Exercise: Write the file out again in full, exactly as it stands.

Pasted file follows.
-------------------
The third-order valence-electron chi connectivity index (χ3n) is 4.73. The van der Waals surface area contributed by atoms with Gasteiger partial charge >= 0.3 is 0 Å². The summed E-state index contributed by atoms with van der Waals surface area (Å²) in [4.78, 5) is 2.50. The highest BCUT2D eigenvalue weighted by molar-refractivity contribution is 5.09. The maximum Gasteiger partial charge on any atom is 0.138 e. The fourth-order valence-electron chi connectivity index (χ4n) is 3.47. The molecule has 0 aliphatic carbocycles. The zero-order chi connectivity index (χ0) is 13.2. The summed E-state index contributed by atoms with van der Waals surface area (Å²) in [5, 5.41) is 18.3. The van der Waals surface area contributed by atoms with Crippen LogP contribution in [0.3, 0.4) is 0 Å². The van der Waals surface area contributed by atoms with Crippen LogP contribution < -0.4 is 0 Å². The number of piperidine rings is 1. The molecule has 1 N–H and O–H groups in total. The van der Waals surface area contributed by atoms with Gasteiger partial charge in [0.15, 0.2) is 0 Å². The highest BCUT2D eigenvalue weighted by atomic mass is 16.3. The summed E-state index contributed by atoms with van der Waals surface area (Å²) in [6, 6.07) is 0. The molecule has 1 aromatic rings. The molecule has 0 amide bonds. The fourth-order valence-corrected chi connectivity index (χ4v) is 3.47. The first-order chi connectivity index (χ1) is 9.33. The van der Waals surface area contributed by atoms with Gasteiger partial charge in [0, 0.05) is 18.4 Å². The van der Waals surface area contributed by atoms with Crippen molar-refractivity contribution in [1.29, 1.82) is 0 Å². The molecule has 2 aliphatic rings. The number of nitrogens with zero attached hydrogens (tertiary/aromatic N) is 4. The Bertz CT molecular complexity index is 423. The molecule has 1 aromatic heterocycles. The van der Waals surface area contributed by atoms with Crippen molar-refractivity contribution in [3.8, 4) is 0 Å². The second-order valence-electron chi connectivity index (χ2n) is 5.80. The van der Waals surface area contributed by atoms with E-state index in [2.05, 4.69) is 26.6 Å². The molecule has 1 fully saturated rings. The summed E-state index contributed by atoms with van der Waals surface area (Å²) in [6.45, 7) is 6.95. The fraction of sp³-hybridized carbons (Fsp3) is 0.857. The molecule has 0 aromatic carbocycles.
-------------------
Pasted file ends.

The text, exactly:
The third-order valence-electron chi connectivity index (χ3n) is 4.73. The van der Waals surface area contributed by atoms with Gasteiger partial charge >= 0.3 is 0 Å². The summed E-state index contributed by atoms with van der Waals surface area (Å²) in [4.78, 5) is 2.50. The highest BCUT2D eigenvalue weighted by molar-refractivity contribution is 5.09. The maximum Gasteiger partial charge on any atom is 0.138 e. The fourth-order valence-electron chi connectivity index (χ4n) is 3.47. The molecule has 0 aliphatic carbocycles. The zero-order chi connectivity index (χ0) is 13.2. The summed E-state index contributed by atoms with van der Waals surface area (Å²) in [5, 5.41) is 18.3. The van der Waals surface area contributed by atoms with Crippen LogP contribution in [0.3, 0.4) is 0 Å². The van der Waals surface area contributed by atoms with Crippen LogP contribution < -0.4 is 0 Å². The number of piperidine rings is 1. The molecule has 1 N–H and O–H groups in total. The van der Waals surface area contributed by atoms with Gasteiger partial charge in [0.15, 0.2) is 0 Å². The highest BCUT2D eigenvalue weighted by atomic mass is 16.3. The summed E-state index contributed by atoms with van der Waals surface area (Å²) in [6, 6.07) is 0. The molecule has 1 aromatic rings. The molecule has 0 amide bonds. The fourth-order valence-corrected chi connectivity index (χ4v) is 3.47. The first-order chi connectivity index (χ1) is 9.33. The van der Waals surface area contributed by atoms with Gasteiger partial charge in [0, 0.05) is 18.4 Å². The van der Waals surface area contributed by atoms with Crippen molar-refractivity contribution in [1.29, 1.82) is 0 Å². The molecule has 2 aliphatic rings. The number of nitrogens with zero attached hydrogens (tertiary/aromatic N) is 4. The Bertz CT molecular complexity index is 423. The molecule has 1 aromatic heterocycles. The van der Waals surface area contributed by atoms with Crippen molar-refractivity contribution in [3.8, 4) is 0 Å². The second-order valence-electron chi connectivity index (χ2n) is 5.80. The van der Waals surface area contributed by atoms with E-state index in [2.05, 4.69) is 26.6 Å². The molecule has 1 fully saturated rings. The summed E-state index contributed by atoms with van der Waals surface area (Å²) in [6.45, 7) is 6.95. The fraction of sp³-hybridized carbons (Fsp3) is 0.857. The molecule has 0 aromatic carbocycles.